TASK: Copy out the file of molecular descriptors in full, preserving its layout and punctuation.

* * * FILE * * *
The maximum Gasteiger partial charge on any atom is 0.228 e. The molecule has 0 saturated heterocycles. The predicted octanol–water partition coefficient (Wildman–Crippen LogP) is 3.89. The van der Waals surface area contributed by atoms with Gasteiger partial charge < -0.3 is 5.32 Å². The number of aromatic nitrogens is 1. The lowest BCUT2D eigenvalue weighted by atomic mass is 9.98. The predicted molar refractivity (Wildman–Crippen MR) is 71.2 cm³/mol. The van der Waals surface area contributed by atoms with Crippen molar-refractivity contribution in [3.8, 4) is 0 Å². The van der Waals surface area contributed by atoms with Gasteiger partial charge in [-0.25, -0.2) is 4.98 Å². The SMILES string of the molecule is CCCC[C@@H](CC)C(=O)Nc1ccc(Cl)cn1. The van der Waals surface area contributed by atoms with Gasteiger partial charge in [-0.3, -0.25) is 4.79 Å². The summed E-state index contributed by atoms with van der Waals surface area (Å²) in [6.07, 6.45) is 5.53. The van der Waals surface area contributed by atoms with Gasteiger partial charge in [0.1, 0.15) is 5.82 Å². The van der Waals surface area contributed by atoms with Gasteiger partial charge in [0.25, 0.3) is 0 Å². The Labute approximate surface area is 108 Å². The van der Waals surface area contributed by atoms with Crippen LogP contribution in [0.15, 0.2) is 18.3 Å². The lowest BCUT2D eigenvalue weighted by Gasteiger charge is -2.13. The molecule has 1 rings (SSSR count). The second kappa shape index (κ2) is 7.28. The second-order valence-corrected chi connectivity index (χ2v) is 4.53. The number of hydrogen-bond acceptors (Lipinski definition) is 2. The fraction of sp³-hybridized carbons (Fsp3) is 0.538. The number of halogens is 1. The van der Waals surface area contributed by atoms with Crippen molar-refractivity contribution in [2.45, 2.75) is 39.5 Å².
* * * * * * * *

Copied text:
The maximum Gasteiger partial charge on any atom is 0.228 e. The molecule has 0 saturated heterocycles. The predicted octanol–water partition coefficient (Wildman–Crippen LogP) is 3.89. The van der Waals surface area contributed by atoms with Gasteiger partial charge < -0.3 is 5.32 Å². The number of aromatic nitrogens is 1. The lowest BCUT2D eigenvalue weighted by atomic mass is 9.98. The predicted molar refractivity (Wildman–Crippen MR) is 71.2 cm³/mol. The van der Waals surface area contributed by atoms with Crippen molar-refractivity contribution in [3.8, 4) is 0 Å². The van der Waals surface area contributed by atoms with Gasteiger partial charge in [-0.25, -0.2) is 4.98 Å². The SMILES string of the molecule is CCCC[C@@H](CC)C(=O)Nc1ccc(Cl)cn1. The van der Waals surface area contributed by atoms with Gasteiger partial charge in [-0.3, -0.25) is 4.79 Å². The summed E-state index contributed by atoms with van der Waals surface area (Å²) in [6.07, 6.45) is 5.53. The van der Waals surface area contributed by atoms with Gasteiger partial charge in [0.1, 0.15) is 5.82 Å². The van der Waals surface area contributed by atoms with Gasteiger partial charge in [0.25, 0.3) is 0 Å². The Labute approximate surface area is 108 Å². The van der Waals surface area contributed by atoms with Crippen LogP contribution in [0.15, 0.2) is 18.3 Å². The lowest BCUT2D eigenvalue weighted by Gasteiger charge is -2.13. The molecule has 1 rings (SSSR count). The second kappa shape index (κ2) is 7.28. The second-order valence-corrected chi connectivity index (χ2v) is 4.53. The number of hydrogen-bond acceptors (Lipinski definition) is 2. The fraction of sp³-hybridized carbons (Fsp3) is 0.538. The number of halogens is 1. The van der Waals surface area contributed by atoms with Crippen molar-refractivity contribution in [2.45, 2.75) is 39.5 Å².